Guests of a COVID-19 hotel shelter should leave a month earlier than expected, possibly ending in San Diego County troubled a pandemic program designed to protect people who have nowhere to go.
County spokesman Michael Workman confirmed that the owner of a hotel in Old Town, which has been used for more than a year to accommodate people with underlying medical conditions, had given a 30-day warning to terminate a contract with the county in late May.
Because that matters
San Diego County spends millions of dollars to house people with underlying medical conditions in hotels. Most are homeless and have nowhere else to isolate themselves safely and are vulnerable to serious health complications if they come in contact with COVID-19.
That means if the remaining 34 visitors do not find a place to live in the coming weeks, they could be sent to a homeless shelter, Workman said. Attempts to contact the hotel owner were unsuccessful.
The county hotel accommodation program is supposed to last until the end of June – thanks to expansion of federal funding. Workman said officials are looking for other options to continue the program, but “finding willing hotels as summer approaches is a challenge.”
Because it was unexpected, Workman said, staff do not yet know when visitors will need to leave. But that’s critical information, and without it, guests like Bill Beem and his wife, Shera, worry about housing gaps.
“My wife and I are just waiting (a section 8 apartment) to be inspected, and that is it,” he said, adding that it will probably not be ready until June.
At a cost of at least $ 5.2 million a month, the hotel program is the first of its kind and has been praised for its success in preventing the spread of COVID-19 and saving lives. But inewsource report from the program launched in March 2020 has revealed mismanagement, neglect and harassment of hotel guests.
County officials took over several hotels at the beginning of the pandemic to temporarily house people who needed to be isolated somewhere – many of whom are homeless and may be struggling with mental illness or substance abuse disorders.
With facts, documents and dozens of interviews, inewsource exposed a number of problems in hotels, which were later confirmed by a evaluation with blisters was released by San Diego State University in August. The evaluation was also said by the contractor of the prefecture, Equus Workforce Solutionswas unqualified to run the program and employed inadequately trained staff, forcing residents to suffer long delays in much-needed medication and leaving service gaps that could have led to overdoses and suicides.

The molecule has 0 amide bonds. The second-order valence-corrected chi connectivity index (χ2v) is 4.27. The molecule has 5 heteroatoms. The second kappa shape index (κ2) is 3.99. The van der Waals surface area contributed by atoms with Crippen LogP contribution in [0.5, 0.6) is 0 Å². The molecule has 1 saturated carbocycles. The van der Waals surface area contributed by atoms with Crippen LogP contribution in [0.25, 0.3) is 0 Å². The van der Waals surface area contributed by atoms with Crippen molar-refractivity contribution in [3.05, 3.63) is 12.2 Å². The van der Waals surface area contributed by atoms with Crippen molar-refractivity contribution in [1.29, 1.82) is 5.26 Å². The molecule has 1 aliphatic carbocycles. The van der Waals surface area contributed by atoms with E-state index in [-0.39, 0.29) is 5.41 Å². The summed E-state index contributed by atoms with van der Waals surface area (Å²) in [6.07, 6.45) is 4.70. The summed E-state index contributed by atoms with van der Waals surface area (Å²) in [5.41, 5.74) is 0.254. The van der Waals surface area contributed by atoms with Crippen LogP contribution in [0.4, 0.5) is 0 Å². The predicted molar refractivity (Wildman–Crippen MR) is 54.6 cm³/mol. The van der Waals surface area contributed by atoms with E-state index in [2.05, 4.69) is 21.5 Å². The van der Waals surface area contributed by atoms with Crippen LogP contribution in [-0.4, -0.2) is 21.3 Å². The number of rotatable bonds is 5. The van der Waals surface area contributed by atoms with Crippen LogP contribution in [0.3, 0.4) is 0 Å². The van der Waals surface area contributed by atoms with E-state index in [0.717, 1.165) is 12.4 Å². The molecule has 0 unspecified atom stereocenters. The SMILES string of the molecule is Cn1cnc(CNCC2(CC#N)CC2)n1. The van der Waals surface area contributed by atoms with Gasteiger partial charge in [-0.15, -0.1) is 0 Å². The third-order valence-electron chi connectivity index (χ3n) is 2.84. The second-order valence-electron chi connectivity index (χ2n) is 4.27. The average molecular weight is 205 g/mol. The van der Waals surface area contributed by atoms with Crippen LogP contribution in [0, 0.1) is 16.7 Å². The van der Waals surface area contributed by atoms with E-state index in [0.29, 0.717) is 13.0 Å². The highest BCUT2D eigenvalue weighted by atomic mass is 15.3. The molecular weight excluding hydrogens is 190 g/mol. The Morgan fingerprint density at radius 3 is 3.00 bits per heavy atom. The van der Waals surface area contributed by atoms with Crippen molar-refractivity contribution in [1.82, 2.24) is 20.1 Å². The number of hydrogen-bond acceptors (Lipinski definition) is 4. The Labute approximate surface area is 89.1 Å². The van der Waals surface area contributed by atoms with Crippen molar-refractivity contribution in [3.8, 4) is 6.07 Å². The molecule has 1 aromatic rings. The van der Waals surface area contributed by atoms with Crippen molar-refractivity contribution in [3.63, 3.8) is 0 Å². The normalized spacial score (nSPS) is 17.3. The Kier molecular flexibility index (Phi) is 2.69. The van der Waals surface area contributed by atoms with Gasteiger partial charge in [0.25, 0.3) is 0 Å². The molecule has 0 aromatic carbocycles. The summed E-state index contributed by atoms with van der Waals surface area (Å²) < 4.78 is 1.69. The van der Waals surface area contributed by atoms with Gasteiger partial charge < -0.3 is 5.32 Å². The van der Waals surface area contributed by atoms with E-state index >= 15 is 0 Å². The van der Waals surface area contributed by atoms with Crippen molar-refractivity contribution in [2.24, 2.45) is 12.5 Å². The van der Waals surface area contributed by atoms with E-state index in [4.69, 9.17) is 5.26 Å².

At least seven people were killed in the program, according to records obtained from the San Diego County Medical Examiner’s Office. Five deaths have been linked to overdose.
The hotel program has two components: isolation and high risk hotels.
People who came in contact with the coronavirus and have nowhere to go in quarantine – including first aid workers who had to be away from their families, as well as homeless people – were sent to an isolation hotel. This part of the program ended in March.
Stray people with underlying medical conditions were given a room in a high-risk hotel in the Old Town. But as it closes a month earlier, some fear it could end up on the streets.
Workman said 30 of the 34 remaining visitors have been given housing grants, but will not provide details about the help county staff and contractors are offering to accommodate guests.
Beem and his wife have been staying at the hotel for more than a year. This week, he said, Equus staff began telling visitors that if they could not find a place to live for the next two weeks, they would be sent to a homeless shelter.
Beem said he has one of those subsidies and an apartment in a row, but they can’t move until next month and his wife has medical needs that can’t be met in a homeless shelter. The possibility of having to go back on the streets, even for just a few weeks, causes incredible stress and anxiety.
“I do not want to lose my wife,” he said. “He will not make it out there on the streets.”
The county should have no problem providing hotel vouchers to the remaining 34 guests, said Amie Zamudio, co-founder Housing 4 the Homeless who has helped place people in hotels and find permanent accommodation. Failure to do so would put people at risk, he said.
“I am personally shocked,” Zamudio said. “I think this is an excuse because you are talking to someone who has placed medically abused homeless people in hotels for many, many, many years – as a single mother. I’m almost speechless. “
News: Based on facts, either observed and verified directly by the journalist, or reported and verified by knowledgeable sources.
San Diego County scrambles to continue COVID-19 hotel program Source link San Diego County scrambles to continue COVID-19 hotel program